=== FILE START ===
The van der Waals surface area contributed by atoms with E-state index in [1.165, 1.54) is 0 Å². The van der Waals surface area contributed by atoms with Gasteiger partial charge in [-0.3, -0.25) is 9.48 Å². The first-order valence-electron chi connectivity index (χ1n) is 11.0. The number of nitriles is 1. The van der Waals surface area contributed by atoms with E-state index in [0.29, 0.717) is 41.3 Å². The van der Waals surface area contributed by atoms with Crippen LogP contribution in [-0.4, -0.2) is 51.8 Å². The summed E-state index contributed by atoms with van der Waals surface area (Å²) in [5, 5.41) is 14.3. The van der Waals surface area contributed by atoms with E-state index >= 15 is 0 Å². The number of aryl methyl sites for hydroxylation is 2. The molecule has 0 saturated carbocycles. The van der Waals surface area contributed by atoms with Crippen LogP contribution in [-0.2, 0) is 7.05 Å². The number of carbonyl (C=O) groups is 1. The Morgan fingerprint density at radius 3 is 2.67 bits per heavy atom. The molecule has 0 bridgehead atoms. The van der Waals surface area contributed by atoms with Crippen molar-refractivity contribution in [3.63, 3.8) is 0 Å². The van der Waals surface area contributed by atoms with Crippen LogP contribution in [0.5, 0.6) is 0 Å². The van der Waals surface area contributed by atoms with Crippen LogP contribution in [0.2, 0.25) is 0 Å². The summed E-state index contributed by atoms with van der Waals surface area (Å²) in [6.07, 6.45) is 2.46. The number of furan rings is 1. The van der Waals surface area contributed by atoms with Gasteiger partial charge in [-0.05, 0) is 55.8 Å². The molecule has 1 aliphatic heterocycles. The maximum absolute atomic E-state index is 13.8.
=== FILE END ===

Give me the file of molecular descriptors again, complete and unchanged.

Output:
The van der Waals surface area contributed by atoms with E-state index in [1.165, 1.54) is 0 Å². The van der Waals surface area contributed by atoms with Gasteiger partial charge in [-0.3, -0.25) is 9.48 Å². The first-order valence-electron chi connectivity index (χ1n) is 11.0. The number of nitriles is 1. The van der Waals surface area contributed by atoms with E-state index in [0.29, 0.717) is 41.3 Å². The van der Waals surface area contributed by atoms with Crippen LogP contribution in [-0.4, -0.2) is 51.8 Å². The summed E-state index contributed by atoms with van der Waals surface area (Å²) in [5, 5.41) is 14.3. The van der Waals surface area contributed by atoms with E-state index >= 15 is 0 Å². The number of aryl methyl sites for hydroxylation is 2. The molecule has 0 saturated carbocycles. The van der Waals surface area contributed by atoms with Crippen LogP contribution in [-0.2, 0) is 7.05 Å². The number of carbonyl (C=O) groups is 1. The Morgan fingerprint density at radius 3 is 2.67 bits per heavy atom. The molecule has 0 bridgehead atoms. The van der Waals surface area contributed by atoms with Crippen molar-refractivity contribution in [3.63, 3.8) is 0 Å². The van der Waals surface area contributed by atoms with Crippen LogP contribution in [0.5, 0.6) is 0 Å². The van der Waals surface area contributed by atoms with Crippen LogP contribution in [0.2, 0.25) is 0 Å². The summed E-state index contributed by atoms with van der Waals surface area (Å²) in [6.07, 6.45) is 2.46. The number of furan rings is 1. The van der Waals surface area contributed by atoms with Gasteiger partial charge in [-0.05, 0) is 55.8 Å². The molecule has 1 aliphatic heterocycles. The maximum absolute atomic E-state index is 13.8.